I LOVE the internet for crafting, specifically I love the fact that it has given us access to a much wider range of sewing patterns from all over the globe. Pattern designers upload their patterns as PDF files.  I have downloaded any number of PDF sewing patterns over the last few years. Some I paid for and some were free of charge.  I have learnt a few things along the way that might just be useful to you in starting out with PDF sewing patterns.

Note: Please take all your usual precautions when downloading pattern files in checking that they are from a reputable source and that you are ONLY downloading the file not a virus!

What to expect when you open a file and printing:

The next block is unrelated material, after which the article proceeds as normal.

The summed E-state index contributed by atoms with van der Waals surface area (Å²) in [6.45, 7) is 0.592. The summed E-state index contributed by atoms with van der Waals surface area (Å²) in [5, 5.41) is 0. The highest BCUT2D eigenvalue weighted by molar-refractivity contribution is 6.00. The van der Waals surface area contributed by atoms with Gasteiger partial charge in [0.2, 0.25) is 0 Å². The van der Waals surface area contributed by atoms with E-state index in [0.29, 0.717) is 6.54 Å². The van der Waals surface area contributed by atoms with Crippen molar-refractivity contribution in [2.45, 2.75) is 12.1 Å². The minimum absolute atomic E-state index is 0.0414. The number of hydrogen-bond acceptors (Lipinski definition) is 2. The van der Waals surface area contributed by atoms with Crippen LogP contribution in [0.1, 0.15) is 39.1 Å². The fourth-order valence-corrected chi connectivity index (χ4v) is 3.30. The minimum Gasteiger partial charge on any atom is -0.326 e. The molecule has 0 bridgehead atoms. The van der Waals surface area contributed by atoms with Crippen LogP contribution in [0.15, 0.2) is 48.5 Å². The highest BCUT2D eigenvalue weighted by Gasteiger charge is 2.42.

Pattern Source: Tilly and the Buttons (

Pattern Source: Tilly and the Buttons (

Each page of the sewing pattern is there in front of you, you simply need to connect up your printer and print it.  However when you are printing there are a couple of things you need to watch out for:

How to Print

Pattern Source: Tilly and the Buttons (

It is crucial that you select “actual size” or “print 100%” or the printer will try to be helpful and fit all the pieces onto less paper and you will end up with pattern pieces that might fit your dog or cat once made up (if you are lucky) and it wont make sense when you try to put all the pages together!

If the pattern is from an experienced or professional designer they will have a checking mechanism built into the pattern design so that you can check it has printed to size.  The square below appeared on the first page of the wonderful pattern I bought from Tilly and the Buttons. So I could check the size as soon as it printed and not waste paper printing the rest of the pattern if it was the wrong size!